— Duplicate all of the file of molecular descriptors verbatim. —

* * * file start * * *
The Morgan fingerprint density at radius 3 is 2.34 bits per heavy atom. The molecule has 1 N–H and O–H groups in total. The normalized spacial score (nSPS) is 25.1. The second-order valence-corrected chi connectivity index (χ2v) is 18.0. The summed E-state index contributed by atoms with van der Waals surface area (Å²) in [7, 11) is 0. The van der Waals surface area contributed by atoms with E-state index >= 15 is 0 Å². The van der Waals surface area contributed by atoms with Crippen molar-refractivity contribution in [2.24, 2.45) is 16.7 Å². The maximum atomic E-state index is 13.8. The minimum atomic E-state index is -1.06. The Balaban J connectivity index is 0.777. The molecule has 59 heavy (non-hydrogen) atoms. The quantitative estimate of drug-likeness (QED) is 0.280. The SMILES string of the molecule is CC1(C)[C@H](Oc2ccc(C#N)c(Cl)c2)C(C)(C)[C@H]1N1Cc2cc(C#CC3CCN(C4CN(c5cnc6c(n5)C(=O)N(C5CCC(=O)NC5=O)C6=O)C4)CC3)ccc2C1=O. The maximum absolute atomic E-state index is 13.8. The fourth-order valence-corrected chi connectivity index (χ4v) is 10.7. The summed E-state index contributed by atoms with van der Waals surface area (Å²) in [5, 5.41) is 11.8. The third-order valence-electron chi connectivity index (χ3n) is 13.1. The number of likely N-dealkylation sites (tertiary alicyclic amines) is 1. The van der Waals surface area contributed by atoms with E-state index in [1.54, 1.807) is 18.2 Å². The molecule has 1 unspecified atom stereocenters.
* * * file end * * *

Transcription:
The Morgan fingerprint density at radius 3 is 2.34 bits per heavy atom. The molecule has 1 N–H and O–H groups in total. The normalized spacial score (nSPS) is 25.1. The second-order valence-corrected chi connectivity index (χ2v) is 18.0. The summed E-state index contributed by atoms with van der Waals surface area (Å²) in [7, 11) is 0. The van der Waals surface area contributed by atoms with E-state index >= 15 is 0 Å². The van der Waals surface area contributed by atoms with Crippen molar-refractivity contribution in [2.24, 2.45) is 16.7 Å². The maximum atomic E-state index is 13.8. The minimum atomic E-state index is -1.06. The Balaban J connectivity index is 0.777. The molecule has 59 heavy (non-hydrogen) atoms. The quantitative estimate of drug-likeness (QED) is 0.280. The SMILES string of the molecule is CC1(C)[C@H](Oc2ccc(C#N)c(Cl)c2)C(C)(C)[C@H]1N1Cc2cc(C#CC3CCN(C4CN(c5cnc6c(n5)C(=O)N(C5CCC(=O)NC5=O)C6=O)C4)CC3)ccc2C1=O. The maximum absolute atomic E-state index is 13.8. The fourth-order valence-corrected chi connectivity index (χ4v) is 10.7. The summed E-state index contributed by atoms with van der Waals surface area (Å²) in [5, 5.41) is 11.8. The third-order valence-electron chi connectivity index (χ3n) is 13.1. The number of likely N-dealkylation sites (tertiary alicyclic amines) is 1. The van der Waals surface area contributed by atoms with E-state index in [1.54, 1.807) is 18.2 Å². The molecule has 1 unspecified atom stereocenters.